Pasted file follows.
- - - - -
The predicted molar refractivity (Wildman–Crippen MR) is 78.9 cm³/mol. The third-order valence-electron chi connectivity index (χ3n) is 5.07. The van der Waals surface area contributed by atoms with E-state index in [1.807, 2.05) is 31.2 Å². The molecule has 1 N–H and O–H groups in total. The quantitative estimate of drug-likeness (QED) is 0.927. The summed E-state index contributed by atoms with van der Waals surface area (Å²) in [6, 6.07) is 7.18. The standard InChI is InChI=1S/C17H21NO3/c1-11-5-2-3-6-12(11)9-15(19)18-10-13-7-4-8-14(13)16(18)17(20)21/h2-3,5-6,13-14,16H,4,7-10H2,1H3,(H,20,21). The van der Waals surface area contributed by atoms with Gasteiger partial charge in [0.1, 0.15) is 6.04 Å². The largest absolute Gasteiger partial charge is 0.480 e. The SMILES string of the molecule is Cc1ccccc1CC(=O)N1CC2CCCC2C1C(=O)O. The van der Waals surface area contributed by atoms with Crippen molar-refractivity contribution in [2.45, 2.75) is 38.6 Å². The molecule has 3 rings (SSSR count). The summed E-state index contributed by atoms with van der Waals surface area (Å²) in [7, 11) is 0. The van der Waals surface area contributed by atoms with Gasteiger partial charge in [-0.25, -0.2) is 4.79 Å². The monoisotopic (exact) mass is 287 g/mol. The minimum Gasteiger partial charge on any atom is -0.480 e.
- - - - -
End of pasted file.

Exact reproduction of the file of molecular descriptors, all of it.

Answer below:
The predicted molar refractivity (Wildman–Crippen MR) is 78.9 cm³/mol. The third-order valence-electron chi connectivity index (χ3n) is 5.07. The van der Waals surface area contributed by atoms with E-state index in [1.807, 2.05) is 31.2 Å². The molecule has 1 N–H and O–H groups in total. The quantitative estimate of drug-likeness (QED) is 0.927. The summed E-state index contributed by atoms with van der Waals surface area (Å²) in [6, 6.07) is 7.18. The standard InChI is InChI=1S/C17H21NO3/c1-11-5-2-3-6-12(11)9-15(19)18-10-13-7-4-8-14(13)16(18)17(20)21/h2-3,5-6,13-14,16H,4,7-10H2,1H3,(H,20,21). The van der Waals surface area contributed by atoms with Gasteiger partial charge in [0.1, 0.15) is 6.04 Å². The largest absolute Gasteiger partial charge is 0.480 e. The SMILES string of the molecule is Cc1ccccc1CC(=O)N1CC2CCCC2C1C(=O)O. The van der Waals surface area contributed by atoms with Crippen molar-refractivity contribution in [2.45, 2.75) is 38.6 Å². The molecule has 3 rings (SSSR count). The summed E-state index contributed by atoms with van der Waals surface area (Å²) in [7, 11) is 0. The van der Waals surface area contributed by atoms with Gasteiger partial charge in [-0.25, -0.2) is 4.79 Å². The monoisotopic (exact) mass is 287 g/mol. The minimum Gasteiger partial charge on any atom is -0.480 e.